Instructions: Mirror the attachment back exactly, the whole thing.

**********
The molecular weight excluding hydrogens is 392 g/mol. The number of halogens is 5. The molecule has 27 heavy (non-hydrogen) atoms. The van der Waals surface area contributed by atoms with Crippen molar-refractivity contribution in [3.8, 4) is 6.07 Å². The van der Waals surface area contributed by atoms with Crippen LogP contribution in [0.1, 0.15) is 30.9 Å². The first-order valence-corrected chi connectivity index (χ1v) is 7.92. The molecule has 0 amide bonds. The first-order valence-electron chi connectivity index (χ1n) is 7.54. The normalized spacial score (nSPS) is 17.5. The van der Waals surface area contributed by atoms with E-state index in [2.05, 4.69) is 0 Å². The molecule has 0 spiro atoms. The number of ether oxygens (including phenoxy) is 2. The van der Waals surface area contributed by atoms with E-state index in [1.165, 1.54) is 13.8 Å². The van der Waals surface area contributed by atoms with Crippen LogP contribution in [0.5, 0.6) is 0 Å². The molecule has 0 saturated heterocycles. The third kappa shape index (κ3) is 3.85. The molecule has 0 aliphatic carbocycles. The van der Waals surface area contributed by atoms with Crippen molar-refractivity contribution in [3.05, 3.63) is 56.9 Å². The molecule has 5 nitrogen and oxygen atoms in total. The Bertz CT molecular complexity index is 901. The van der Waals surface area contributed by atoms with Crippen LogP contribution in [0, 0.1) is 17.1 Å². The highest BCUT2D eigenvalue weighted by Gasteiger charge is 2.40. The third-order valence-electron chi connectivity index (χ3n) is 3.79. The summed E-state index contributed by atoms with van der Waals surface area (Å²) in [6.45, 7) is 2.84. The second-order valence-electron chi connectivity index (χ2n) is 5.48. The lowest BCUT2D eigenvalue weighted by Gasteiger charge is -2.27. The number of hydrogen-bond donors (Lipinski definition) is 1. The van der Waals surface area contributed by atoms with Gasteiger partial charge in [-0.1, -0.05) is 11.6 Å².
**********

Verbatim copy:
The molecular weight excluding hydrogens is 392 g/mol. The number of halogens is 5. The molecule has 27 heavy (non-hydrogen) atoms. The van der Waals surface area contributed by atoms with Crippen molar-refractivity contribution in [3.8, 4) is 6.07 Å². The van der Waals surface area contributed by atoms with Crippen LogP contribution in [0.1, 0.15) is 30.9 Å². The first-order valence-corrected chi connectivity index (χ1v) is 7.92. The molecule has 0 amide bonds. The first-order valence-electron chi connectivity index (χ1n) is 7.54. The normalized spacial score (nSPS) is 17.5. The van der Waals surface area contributed by atoms with E-state index in [2.05, 4.69) is 0 Å². The molecule has 0 spiro atoms. The number of ether oxygens (including phenoxy) is 2. The van der Waals surface area contributed by atoms with E-state index in [1.165, 1.54) is 13.8 Å². The van der Waals surface area contributed by atoms with Crippen LogP contribution in [0.5, 0.6) is 0 Å². The molecule has 0 saturated heterocycles. The third kappa shape index (κ3) is 3.85. The molecule has 0 aliphatic carbocycles. The van der Waals surface area contributed by atoms with Crippen molar-refractivity contribution in [3.05, 3.63) is 56.9 Å². The molecule has 5 nitrogen and oxygen atoms in total. The Bertz CT molecular complexity index is 901. The van der Waals surface area contributed by atoms with Crippen LogP contribution in [0, 0.1) is 17.1 Å². The highest BCUT2D eigenvalue weighted by Gasteiger charge is 2.40. The third-order valence-electron chi connectivity index (χ3n) is 3.79. The summed E-state index contributed by atoms with van der Waals surface area (Å²) in [6.45, 7) is 2.84. The second-order valence-electron chi connectivity index (χ2n) is 5.48. The lowest BCUT2D eigenvalue weighted by Gasteiger charge is -2.27. The number of hydrogen-bond donors (Lipinski definition) is 1. The van der Waals surface area contributed by atoms with Gasteiger partial charge in [-0.1, -0.05) is 11.6 Å².